Day 10 – Kingman, AZ to Grand Canyon, AZ to Hurricane, UT

Total Kilometres: 781 (485 Miles)
High/Low Temp: 18 Celcius (at the hotel in kingman, az) and as high as 38 Celcius (at a place called ‘The Gap’ a gap only equally by the immense space in my brain for riding in such heat)
Total Riding Time: 8:00am MST – 8:00pm MST

i’ve learned that the raison d’etre for most of the towns i’ve stayed in recently is a spur of the railway moves things from there to another location. i’ve also learned that the rail service operates frequently an efficiently in the western US. actually, on an hourly, or semi-hourly basis one is interrupted by the sounds of the trains horns. surprisingly in only 3 days i was able to tune it out and sleep through it.

i began the day with a top up of gas, returned to pack my things and ask for directions to my route since my map is fairly general at the small town level. asked the older front desk lady – “which way to route 66?” the town is famous for this, and it’s the gateway to the real grand canyon excursions. not sure what the deal is, but some americans look at me like i’m speaking a foreign language. “you know, route 66? the highway”. then she got it, guess i wasn’t specific enough – response = “yeah, it’s down there, other side of town then turn at the lights.” right. okay, apparently i’d figure it out on my own. not only does the average american not know where canada is, they don’t even now where they are – turns out it was just two blocks further south.

route 66. ah yes, the place to ‘get your kicks.’ well, not sure what kind of kicks people were getting on this route back in the day, but i wasn’t getting any. it goes through desert, there are some nice buttes and rock formations on the side, but narry a twist or turn, nor anything of note on the entire section of road. a bit disappointing. apparently it’s a ‘historic route’ though i’ll have to google it, since i didn’t see any landmarks or anything of historical note – perhaps just the song made it famous. one thing interesting has developed on this trip – i remember when 80 miles an hour sounded fast, now it’s become the average cruising speeds for the day.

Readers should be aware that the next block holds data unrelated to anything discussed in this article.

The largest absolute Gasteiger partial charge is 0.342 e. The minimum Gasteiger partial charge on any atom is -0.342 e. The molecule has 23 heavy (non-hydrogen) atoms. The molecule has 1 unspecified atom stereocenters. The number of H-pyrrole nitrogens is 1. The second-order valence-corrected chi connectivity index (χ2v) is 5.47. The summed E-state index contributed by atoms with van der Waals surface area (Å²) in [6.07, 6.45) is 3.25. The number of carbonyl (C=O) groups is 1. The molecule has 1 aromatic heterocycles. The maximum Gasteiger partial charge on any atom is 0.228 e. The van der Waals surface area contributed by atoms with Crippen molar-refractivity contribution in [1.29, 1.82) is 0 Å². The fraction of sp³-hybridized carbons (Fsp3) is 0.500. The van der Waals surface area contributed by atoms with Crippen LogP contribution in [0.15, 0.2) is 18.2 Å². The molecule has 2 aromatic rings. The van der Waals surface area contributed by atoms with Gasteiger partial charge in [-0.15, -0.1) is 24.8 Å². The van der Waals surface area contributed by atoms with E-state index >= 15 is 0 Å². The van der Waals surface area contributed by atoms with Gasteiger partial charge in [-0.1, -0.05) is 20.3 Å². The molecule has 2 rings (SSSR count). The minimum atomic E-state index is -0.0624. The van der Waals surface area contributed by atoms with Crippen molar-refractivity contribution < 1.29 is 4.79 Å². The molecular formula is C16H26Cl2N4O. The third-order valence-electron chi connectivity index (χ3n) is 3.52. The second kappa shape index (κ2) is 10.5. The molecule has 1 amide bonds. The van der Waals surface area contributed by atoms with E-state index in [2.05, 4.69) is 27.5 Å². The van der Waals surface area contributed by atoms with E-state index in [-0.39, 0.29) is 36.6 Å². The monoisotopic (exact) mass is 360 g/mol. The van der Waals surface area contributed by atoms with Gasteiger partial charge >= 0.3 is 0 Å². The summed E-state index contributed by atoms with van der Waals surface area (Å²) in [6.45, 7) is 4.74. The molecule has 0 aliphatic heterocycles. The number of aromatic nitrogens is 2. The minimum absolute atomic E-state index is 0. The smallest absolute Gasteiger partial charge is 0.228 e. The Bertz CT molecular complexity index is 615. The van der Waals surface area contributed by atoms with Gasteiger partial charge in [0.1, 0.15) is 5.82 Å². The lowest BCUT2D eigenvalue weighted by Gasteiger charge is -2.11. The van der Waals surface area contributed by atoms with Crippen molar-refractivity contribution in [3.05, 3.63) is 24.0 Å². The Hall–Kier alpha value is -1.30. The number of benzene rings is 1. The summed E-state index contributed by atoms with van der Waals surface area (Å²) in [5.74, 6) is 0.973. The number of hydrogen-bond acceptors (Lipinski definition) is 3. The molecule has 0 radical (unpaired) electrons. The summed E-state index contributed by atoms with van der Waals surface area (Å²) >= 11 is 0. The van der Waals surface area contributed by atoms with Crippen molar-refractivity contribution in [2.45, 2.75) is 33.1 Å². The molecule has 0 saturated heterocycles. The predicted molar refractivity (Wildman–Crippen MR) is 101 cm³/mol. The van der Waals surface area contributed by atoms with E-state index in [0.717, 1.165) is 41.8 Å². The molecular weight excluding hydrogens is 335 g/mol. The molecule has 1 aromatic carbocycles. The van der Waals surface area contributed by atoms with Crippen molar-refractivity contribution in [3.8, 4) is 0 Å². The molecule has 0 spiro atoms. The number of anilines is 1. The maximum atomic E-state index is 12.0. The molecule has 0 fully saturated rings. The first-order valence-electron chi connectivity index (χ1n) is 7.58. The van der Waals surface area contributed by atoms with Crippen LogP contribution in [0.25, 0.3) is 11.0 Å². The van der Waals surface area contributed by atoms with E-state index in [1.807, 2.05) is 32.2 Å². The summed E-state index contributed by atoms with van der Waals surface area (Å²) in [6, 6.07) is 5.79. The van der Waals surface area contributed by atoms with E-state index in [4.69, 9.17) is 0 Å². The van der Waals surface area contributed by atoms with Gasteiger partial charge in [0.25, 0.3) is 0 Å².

encountered another oddity that pisses me off, and makes me wonder what american businesses are thinking. okay, bank debit cards don’t work in 90% of ATMs. now as i’ve gotten farther south gas pumps require a PIN or a zip code with credit cards – um, hello, don’t you want tourists to spend money – we don’t have a zip code or a pin on our cards. when i asked the old feller in the station he retorted “oh yeah, of course not, international cards won’t work here…” i’m missing something – depressed economy, international travellers getting good deal by travelling with their inflated currency in the US yet they have no links to interac or any national standard. plus some fuel stations you can pump away and get gas, others it’s only by credit or debit at the pump, otherwise you have to go inside, pay a deposit or the amount for the fuel then they’ll turn on the pump for you. i guess at home we just trust each other to come in and pay. anywho…

route 66 leads into I-40 which turns north at Williams, and the real interesting journey begins, off to the Grand Canyon. the desert gets a bit tiring after 2 days of travels, but slowly the elevation changes and the desert becomes more alpine. still no sight of the canyon, though i can see after almost 200 miles of riding that i’m getting close.

the last stop i had to make for nature’s duties and a snack was at the gates for the park, tusayan – yep, there’s a mcdonald’s at the grand canyon. unreal eh? nothing says a place is a destination of importance more than a mcdonald’s restaurant. turns out it was quite an interesting stop a couple on a white gold wing with arizona plates starts chatting, oh yeah, we’re both canadian. they rented the bike in phoenix then road there for the day. turns out they are from calgary too, what a small world. what was particularly odd was that they chose to adopt the new laws for the road in the US – no helmets for either of them, nor were they wearing any, ANY, protective gear – just wife-beaters and shorts. boy that wipeout would leave an indelible mark of the vacation of 2007. it was stinking hot, 34 degrees, but not as hot as 6 months of 3rd and 4th degree burns to your entire body. craziness.

it’s only 12 bucks for a week’s pass to the park. good deal considering passing through banff costs you about 8-10 for the day.

i knew when the moment came to actually see the grand canyon it would be impressive, but it was even more impressive than i had imagined. you can literally walk to the edge of the canyon, in many places unrestrained by barriers, and the drop is almost a mile straight down. honestly, i can’t bring together any words that describe it’s sheer beauty, majesty and scale. the only thing that puts it into some kind of perspective is that i spent the better part of a day and a half riding around it – 270 miles long, and i’d guess at 20 miles wide in spots, and nearly 1.5 miles down to the bottom. pictures don’t do it justice, and mine certainly don’t – nothing compares to getting gobsmacked looking at something that took millions of years to create.

the evaporative vest saved the day again. it was ‘only’ in the mid to high-twenties around the canyon. but surrounding roads and the highways north to utah were up to 38 celcius, more broiled frank and beans.

there are simply more things to see, visit and photograph than can be imagined. you could spend days and weeks visiting all the little areas and exploring, only to realize you’ve just scratched the surface. i was expecting the clark w. griswald two nods and back on the bike experience, but the whole day i was blown away by the scenery – arizona and the bottom corner of utah that i’ve seen so far are second to nothing else on earth. rugged, immensly old and completely captivating.